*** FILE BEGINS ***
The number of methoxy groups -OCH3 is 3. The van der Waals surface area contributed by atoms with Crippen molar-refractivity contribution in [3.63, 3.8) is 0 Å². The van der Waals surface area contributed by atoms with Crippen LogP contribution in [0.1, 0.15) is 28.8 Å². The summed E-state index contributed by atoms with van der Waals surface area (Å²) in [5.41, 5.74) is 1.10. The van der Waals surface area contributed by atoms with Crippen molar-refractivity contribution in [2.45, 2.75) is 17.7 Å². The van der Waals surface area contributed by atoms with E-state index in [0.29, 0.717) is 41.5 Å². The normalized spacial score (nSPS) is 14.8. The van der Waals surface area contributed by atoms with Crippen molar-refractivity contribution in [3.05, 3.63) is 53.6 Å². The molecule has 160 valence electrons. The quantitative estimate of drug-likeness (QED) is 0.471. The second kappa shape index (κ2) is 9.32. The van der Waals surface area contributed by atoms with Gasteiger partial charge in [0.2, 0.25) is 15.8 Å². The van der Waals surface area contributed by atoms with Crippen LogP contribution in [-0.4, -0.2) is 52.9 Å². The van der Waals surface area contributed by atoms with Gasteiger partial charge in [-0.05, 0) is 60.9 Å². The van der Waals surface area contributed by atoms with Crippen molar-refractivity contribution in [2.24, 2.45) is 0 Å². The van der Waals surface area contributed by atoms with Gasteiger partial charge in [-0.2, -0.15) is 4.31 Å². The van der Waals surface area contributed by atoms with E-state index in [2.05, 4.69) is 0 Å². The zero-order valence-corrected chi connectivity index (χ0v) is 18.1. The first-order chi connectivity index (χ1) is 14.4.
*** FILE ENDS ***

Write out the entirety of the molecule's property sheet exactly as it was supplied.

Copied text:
The number of methoxy groups -OCH3 is 3. The van der Waals surface area contributed by atoms with Crippen molar-refractivity contribution in [3.63, 3.8) is 0 Å². The van der Waals surface area contributed by atoms with Crippen LogP contribution in [0.1, 0.15) is 28.8 Å². The summed E-state index contributed by atoms with van der Waals surface area (Å²) in [5.41, 5.74) is 1.10. The van der Waals surface area contributed by atoms with Crippen molar-refractivity contribution in [2.45, 2.75) is 17.7 Å². The van der Waals surface area contributed by atoms with E-state index in [0.29, 0.717) is 41.5 Å². The normalized spacial score (nSPS) is 14.8. The van der Waals surface area contributed by atoms with Crippen molar-refractivity contribution in [3.05, 3.63) is 53.6 Å². The molecule has 160 valence electrons. The quantitative estimate of drug-likeness (QED) is 0.471. The second kappa shape index (κ2) is 9.32. The van der Waals surface area contributed by atoms with Gasteiger partial charge in [0.2, 0.25) is 15.8 Å². The van der Waals surface area contributed by atoms with Crippen LogP contribution in [-0.4, -0.2) is 52.9 Å². The van der Waals surface area contributed by atoms with Gasteiger partial charge in [-0.05, 0) is 60.9 Å². The van der Waals surface area contributed by atoms with Crippen molar-refractivity contribution in [2.24, 2.45) is 0 Å². The van der Waals surface area contributed by atoms with Gasteiger partial charge in [-0.2, -0.15) is 4.31 Å². The van der Waals surface area contributed by atoms with E-state index in [2.05, 4.69) is 0 Å². The zero-order valence-corrected chi connectivity index (χ0v) is 18.1. The first-order chi connectivity index (χ1) is 14.4.